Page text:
Assess the gait pattern, looking for deviations or compensatory movements.

Girth measurements

Girth (circumference) measurements allow for a general assessment of effusion and atrophy.

Swelling within the knee joint is measured grossly by a girth measurement taken at the joint line.

Measurements taken at 5 cm and 20 cm proximal to the base of the patella and 15 cm distal to the apex of the patella can provide an indirect indication of atrophy in the VMO segment, quadriceps femoris muscle, and calf muscles, respectively.


Perform stability tests for anterior, posterior, and varus-valgus motion to rule out additional involvement of soft tissue. Several special tests may be used to assess meniscal involvement. A positive result of any test does not by itself establish the presence of a meniscal lesion; along with the other objective findings, however, it can help to differentiate a meniscal tear from other possible knee injuries.

McMurray test

This test indicates tears of the middle or posterior horn of the meniscus.

With the patient supine and the hip and knee fully flexed, apply a valgus force and externally rotate the tibia while extending the knee. An audible or palpable pop or snap indicates a medial meniscal tear.

Lesions of the lateral meniscus are tested by applying a varus force and internally rotating the tibia during knee extension. The snap is produced as the torn fragment rides over the femoral condyle during extension.

A snap in extreme flexion is indicative of a posterior horn tear; a click at 90° of flexion indicates a lesion in the middle section of the meniscus.

Only 57% of meniscal root tears result in a positive McMurray test. [20]

Apley test

This test is used to distinguish between meniscal and ligamentous involvement.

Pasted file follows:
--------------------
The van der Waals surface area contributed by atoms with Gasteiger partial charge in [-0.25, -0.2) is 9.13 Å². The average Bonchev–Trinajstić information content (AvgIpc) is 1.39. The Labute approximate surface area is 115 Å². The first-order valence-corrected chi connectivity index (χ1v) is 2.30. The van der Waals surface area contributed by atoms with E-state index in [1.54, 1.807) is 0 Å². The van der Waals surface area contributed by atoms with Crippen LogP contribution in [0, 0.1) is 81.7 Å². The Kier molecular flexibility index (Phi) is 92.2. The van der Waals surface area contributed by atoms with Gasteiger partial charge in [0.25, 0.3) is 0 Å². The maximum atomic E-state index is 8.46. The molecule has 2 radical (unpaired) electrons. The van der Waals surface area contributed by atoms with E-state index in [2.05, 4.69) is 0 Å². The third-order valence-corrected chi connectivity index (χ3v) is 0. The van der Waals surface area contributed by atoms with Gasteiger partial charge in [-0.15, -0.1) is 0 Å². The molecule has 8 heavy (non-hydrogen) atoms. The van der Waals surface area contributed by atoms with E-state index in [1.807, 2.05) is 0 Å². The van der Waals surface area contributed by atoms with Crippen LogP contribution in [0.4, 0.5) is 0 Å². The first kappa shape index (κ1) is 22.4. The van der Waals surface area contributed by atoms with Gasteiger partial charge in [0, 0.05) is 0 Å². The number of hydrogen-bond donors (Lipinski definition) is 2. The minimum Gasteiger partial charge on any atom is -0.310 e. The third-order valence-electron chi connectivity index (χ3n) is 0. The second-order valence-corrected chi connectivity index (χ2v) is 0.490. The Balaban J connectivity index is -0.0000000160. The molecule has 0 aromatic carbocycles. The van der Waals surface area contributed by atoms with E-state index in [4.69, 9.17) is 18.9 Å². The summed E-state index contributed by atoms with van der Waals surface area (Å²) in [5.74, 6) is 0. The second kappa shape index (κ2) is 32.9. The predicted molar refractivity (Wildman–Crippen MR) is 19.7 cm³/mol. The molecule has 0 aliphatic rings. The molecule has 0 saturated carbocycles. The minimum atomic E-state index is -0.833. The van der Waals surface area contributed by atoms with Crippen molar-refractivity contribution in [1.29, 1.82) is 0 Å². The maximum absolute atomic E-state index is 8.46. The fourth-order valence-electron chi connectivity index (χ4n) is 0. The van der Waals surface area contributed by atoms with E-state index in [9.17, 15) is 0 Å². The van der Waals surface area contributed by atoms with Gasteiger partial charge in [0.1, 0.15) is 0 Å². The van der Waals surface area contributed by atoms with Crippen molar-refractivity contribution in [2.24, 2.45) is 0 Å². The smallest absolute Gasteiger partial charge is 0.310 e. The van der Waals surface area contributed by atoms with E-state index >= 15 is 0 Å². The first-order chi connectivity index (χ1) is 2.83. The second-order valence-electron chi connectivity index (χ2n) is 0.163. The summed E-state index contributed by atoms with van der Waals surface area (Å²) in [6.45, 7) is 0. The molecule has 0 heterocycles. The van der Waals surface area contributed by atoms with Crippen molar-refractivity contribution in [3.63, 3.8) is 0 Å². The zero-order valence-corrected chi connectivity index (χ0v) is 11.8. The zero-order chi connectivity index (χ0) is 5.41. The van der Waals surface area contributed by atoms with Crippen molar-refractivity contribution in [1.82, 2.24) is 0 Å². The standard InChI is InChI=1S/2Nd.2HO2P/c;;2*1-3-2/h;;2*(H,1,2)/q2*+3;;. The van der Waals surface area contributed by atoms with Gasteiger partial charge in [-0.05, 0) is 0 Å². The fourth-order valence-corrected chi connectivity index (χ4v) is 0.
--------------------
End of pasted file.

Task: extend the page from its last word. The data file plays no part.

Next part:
With the patient in a prone position, the knee flexed at 90°, and the leg stabilized by the examiner's knee, distract the knee while rotating the tibia internally and externally. Pain during this maneuver indicates ligamentous involvement.

Then, compress the knee while internally and externally rotating the tibia again. Pain during this maneuver indicates a meniscal tear.

Bragard sign

This test may be used if anterior joint-line point tenderness is present.

To test for a medial lesion, the examiner extends and externally rotates the tibia, which displaces a meniscal lesion forward, if one exists. Palpable tenderness along the anterior medial joint line is reduced with flexion and internal rotation.

Bounce home test

The patient is supine, with his or her heel cupped in the examiner's hand.

The examiner fully flexes the knee and then passively extends the knee. If the knee does not reach complete extension or has a rubbery or springy end feel, the knee movement may be blocked by a torn meniscus.

Childress test

Instruct the patient to squat with the knee fully flexed and attempt to "duck walk."

If the motion is blocked, a meniscal lesion is indicated; however, pain in this position may indicate a meniscal tear or patellofemoral joint involvement.

Merkel sign

Instruct the patient to stand with his or her knees extended and to rotate the trunk. This movement causes compression of the menisci.

Medial compartment pain during internal rotation of the tibia indicates a medial meniscal lesion. Lateral compartment pain occurring during external rotation of the tibia indicates a lateral meniscal lesion.